One thousand lives saved by drones

Drone manufacturer DJI’s interactive rescue map, which plots areas where drones have played a starring role in rescuing human life, has now passed the 1,000 milestone.

The latest statistics compiled by the map show drones being directly involved in saving more than 1,000 people from danger around the world.

One of the most recent examples involved two hikers in New York State who lost their way at nightfall and were unable to lead rescuers to their location as their mobile phone battery was running low.

The Sheriff’s Office UAS Unit finally found them with the help of a drone equipped with a thermal camera.

North America leads the world with 303 lives having been recorded to have been saved in the region. Europe has 179 lives saved; 78 in Asia; 21 in Latin America; while twelve lives were saved in Oceania.

Africa has only seven recorded incidents; of them were in Cape Town, South Africa and one in Rwanda (that case in Kabgayi where Zipline still looking for a footing in drone delivery, scored big when they delivered blood to a hospital where a two-year old girl was dying of malaria).

All in all, the saved lives were compiled from just over 600 rescue incidents in 39 countries.

“Drones are an essential live-saving tool for search and rescue operators around the world, and it is encouraging to see how civilians with drones often volunteer to help in critical emergencies,” said Christina Zhang, DJI Senior Director of Corporate Strategy.

“Since we started compiling drone rescue statistics in 2017, we have made it our mission to share with the world how important drone technology is for the men and women who put their lives on the line for us all to save people from serious harm.”

Drones often prove the key device needed to save people whose life is in grave danger. It is no surprise that the recorded drone interventions in South Africa are confined to Cape Town, where the Western Cape Emergency Services Department became the first government related entity in acquire a Remote Operator’s Licence in December 2020.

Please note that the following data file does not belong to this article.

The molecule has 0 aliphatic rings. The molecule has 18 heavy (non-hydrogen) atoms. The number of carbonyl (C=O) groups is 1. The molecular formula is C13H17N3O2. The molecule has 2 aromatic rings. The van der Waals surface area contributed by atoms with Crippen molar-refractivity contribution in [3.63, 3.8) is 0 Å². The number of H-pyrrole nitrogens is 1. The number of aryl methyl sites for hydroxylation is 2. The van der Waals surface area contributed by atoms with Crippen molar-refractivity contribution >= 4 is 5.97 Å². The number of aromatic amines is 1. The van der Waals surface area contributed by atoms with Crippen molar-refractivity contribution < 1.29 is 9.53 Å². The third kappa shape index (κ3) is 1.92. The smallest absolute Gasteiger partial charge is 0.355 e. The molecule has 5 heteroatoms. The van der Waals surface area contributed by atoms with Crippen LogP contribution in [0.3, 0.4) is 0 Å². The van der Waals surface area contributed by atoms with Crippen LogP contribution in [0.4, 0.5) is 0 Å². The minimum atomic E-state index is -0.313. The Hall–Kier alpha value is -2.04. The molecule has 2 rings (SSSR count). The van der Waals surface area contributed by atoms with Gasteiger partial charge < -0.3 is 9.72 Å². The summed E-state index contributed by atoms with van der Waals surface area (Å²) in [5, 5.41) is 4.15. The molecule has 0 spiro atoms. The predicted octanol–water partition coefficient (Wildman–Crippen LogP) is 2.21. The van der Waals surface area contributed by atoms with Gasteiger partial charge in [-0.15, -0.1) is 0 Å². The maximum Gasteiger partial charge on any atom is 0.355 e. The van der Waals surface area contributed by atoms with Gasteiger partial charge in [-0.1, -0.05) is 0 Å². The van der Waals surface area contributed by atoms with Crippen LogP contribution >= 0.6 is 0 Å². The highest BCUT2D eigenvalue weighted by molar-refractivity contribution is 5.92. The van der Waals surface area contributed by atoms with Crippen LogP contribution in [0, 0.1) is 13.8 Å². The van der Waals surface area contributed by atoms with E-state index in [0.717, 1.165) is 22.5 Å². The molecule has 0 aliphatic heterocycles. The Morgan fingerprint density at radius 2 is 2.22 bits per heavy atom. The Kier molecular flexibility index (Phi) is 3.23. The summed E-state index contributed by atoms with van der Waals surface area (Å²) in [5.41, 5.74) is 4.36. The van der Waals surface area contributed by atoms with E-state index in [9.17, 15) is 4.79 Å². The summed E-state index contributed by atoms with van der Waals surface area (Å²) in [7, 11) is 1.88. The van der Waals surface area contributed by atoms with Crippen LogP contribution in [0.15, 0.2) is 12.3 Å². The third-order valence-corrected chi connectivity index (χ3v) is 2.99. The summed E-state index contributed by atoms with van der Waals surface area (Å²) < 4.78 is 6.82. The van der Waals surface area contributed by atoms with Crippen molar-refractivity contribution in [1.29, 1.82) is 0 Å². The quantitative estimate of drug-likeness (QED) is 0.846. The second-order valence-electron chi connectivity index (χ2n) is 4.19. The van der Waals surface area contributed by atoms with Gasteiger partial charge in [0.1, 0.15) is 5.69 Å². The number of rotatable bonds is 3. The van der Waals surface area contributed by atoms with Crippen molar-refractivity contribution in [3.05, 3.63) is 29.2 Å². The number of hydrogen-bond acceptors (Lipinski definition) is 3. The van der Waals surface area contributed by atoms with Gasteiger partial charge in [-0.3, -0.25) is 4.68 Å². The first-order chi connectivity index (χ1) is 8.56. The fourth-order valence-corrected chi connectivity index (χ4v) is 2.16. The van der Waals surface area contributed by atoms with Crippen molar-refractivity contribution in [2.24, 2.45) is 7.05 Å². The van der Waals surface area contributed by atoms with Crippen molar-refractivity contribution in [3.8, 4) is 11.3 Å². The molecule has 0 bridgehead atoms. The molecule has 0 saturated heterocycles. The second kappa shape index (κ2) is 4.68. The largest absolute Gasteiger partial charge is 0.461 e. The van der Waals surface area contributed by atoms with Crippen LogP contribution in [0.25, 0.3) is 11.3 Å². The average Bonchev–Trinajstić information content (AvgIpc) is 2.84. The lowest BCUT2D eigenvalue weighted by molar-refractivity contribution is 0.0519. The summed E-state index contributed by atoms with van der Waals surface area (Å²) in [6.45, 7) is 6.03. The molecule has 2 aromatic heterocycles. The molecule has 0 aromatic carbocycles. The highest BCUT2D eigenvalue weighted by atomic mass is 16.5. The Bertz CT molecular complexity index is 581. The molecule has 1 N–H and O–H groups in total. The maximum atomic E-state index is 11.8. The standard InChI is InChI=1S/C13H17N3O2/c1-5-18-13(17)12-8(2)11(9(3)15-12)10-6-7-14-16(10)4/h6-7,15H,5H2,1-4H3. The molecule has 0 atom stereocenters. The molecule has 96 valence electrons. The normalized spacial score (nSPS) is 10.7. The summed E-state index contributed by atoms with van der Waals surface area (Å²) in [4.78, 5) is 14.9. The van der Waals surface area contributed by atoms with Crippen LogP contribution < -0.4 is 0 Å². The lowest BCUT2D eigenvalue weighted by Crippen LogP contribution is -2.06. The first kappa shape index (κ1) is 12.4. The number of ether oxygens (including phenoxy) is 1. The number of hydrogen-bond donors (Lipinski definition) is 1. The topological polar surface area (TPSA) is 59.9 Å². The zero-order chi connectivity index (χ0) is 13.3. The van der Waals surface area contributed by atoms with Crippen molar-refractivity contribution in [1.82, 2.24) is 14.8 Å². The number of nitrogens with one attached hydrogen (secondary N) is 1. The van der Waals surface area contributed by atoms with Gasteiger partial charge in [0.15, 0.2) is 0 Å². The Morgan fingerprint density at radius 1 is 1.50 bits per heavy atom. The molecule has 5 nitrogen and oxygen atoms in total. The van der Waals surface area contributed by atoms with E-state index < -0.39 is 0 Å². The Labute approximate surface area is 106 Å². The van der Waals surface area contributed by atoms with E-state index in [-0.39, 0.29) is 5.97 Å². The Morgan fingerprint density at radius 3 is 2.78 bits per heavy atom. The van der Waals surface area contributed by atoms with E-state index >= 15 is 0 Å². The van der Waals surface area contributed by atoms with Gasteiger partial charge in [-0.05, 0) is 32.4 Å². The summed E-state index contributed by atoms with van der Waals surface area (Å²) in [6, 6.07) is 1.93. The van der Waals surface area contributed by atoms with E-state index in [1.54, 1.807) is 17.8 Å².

The drones have helped rescuers from local rescue group, the Wilderness Search and Rescue (WSAR) –  network of government agencies, and civilian volunteer organisations, who partner in search and rescue – locate hikers lost in the Table Mountains faster so they can be rescued in time.

Recently, the WSAR and its partners in the province had a really busy weekend where they had to use drones to rescue two lost hikers and a woman who had lost control of her vehicle and drove 180 down a steep slope.

The DJI Drone Rescue Map tracks incidents when police, firefighters, rescue squads and bystanders have used drones to save people from danger since the first known rescue in 2013. DJI compiles drone rescues from news stories and social media posts from authoritative sources such as police departments, fire departments and volunteer rescue squads.

Each incident is entered on the Drone Rescue Map with the location and date, a brief description, a link to the original story or post, and an easy way to share those incidents online.

The map and DJI’s tally do not include incidents when a drone is simply used as part of a larger search process; instead, a drone must have directly located, assisted and/or rescued a person in peril.

“We are grateful that civilian drones have saved so many people around the world,” said Adam Welsh, DJI Global Head of Policy. “We appeal to the public and other stakeholders in society to spread the word how drones can really help and that restricting rescue agencies’ access to this technology – because of lack of funding or for other reasons – puts lives at risk.”

Rescue teams around the globe can add their stories of drone rescues by submitting them using the form at the bottom of the map page.


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